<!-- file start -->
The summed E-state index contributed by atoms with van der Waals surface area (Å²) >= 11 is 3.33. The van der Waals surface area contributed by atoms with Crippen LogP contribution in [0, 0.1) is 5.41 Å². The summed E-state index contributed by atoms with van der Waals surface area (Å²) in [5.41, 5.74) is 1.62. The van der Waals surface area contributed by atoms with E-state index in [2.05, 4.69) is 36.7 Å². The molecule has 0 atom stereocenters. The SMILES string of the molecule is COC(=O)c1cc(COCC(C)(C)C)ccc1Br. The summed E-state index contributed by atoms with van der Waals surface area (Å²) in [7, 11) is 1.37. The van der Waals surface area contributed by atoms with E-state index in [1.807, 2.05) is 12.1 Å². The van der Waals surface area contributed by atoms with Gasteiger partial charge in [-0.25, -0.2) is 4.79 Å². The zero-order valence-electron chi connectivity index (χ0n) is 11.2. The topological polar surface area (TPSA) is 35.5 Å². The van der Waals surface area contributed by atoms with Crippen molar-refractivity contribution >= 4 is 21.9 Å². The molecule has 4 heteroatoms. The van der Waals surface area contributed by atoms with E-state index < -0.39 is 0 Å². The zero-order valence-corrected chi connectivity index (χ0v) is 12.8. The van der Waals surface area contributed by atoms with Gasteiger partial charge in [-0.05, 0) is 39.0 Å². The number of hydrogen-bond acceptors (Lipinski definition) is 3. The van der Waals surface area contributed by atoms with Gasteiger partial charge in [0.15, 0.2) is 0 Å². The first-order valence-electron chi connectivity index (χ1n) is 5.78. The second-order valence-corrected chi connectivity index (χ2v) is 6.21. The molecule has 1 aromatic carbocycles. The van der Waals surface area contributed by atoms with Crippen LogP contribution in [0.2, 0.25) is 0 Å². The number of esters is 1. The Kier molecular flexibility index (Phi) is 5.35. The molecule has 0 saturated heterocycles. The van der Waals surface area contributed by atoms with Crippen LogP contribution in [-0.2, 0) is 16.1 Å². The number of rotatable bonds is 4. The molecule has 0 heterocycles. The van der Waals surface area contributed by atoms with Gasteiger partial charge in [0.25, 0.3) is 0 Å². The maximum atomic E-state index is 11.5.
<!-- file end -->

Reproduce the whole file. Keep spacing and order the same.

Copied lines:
The summed E-state index contributed by atoms with van der Waals surface area (Å²) >= 11 is 3.33. The van der Waals surface area contributed by atoms with Crippen LogP contribution in [0, 0.1) is 5.41 Å². The summed E-state index contributed by atoms with van der Waals surface area (Å²) in [5.41, 5.74) is 1.62. The van der Waals surface area contributed by atoms with E-state index in [2.05, 4.69) is 36.7 Å². The molecule has 0 atom stereocenters. The SMILES string of the molecule is COC(=O)c1cc(COCC(C)(C)C)ccc1Br. The summed E-state index contributed by atoms with van der Waals surface area (Å²) in [7, 11) is 1.37. The van der Waals surface area contributed by atoms with E-state index in [1.807, 2.05) is 12.1 Å². The van der Waals surface area contributed by atoms with Gasteiger partial charge in [-0.25, -0.2) is 4.79 Å². The zero-order valence-electron chi connectivity index (χ0n) is 11.2. The topological polar surface area (TPSA) is 35.5 Å². The van der Waals surface area contributed by atoms with Crippen molar-refractivity contribution >= 4 is 21.9 Å². The molecule has 4 heteroatoms. The van der Waals surface area contributed by atoms with E-state index < -0.39 is 0 Å². The zero-order valence-corrected chi connectivity index (χ0v) is 12.8. The van der Waals surface area contributed by atoms with Gasteiger partial charge in [-0.05, 0) is 39.0 Å². The number of hydrogen-bond acceptors (Lipinski definition) is 3. The van der Waals surface area contributed by atoms with Gasteiger partial charge in [0.15, 0.2) is 0 Å². The first-order valence-electron chi connectivity index (χ1n) is 5.78. The second-order valence-corrected chi connectivity index (χ2v) is 6.21. The molecule has 1 aromatic carbocycles. The van der Waals surface area contributed by atoms with Crippen LogP contribution in [0.2, 0.25) is 0 Å². The number of esters is 1. The Kier molecular flexibility index (Phi) is 5.35. The molecule has 0 saturated heterocycles. The van der Waals surface area contributed by atoms with Crippen LogP contribution in [-0.2, 0) is 16.1 Å². The number of rotatable bonds is 4. The molecule has 0 heterocycles. The van der Waals surface area contributed by atoms with Gasteiger partial charge in [0.25, 0.3) is 0 Å². The maximum atomic E-state index is 11.5.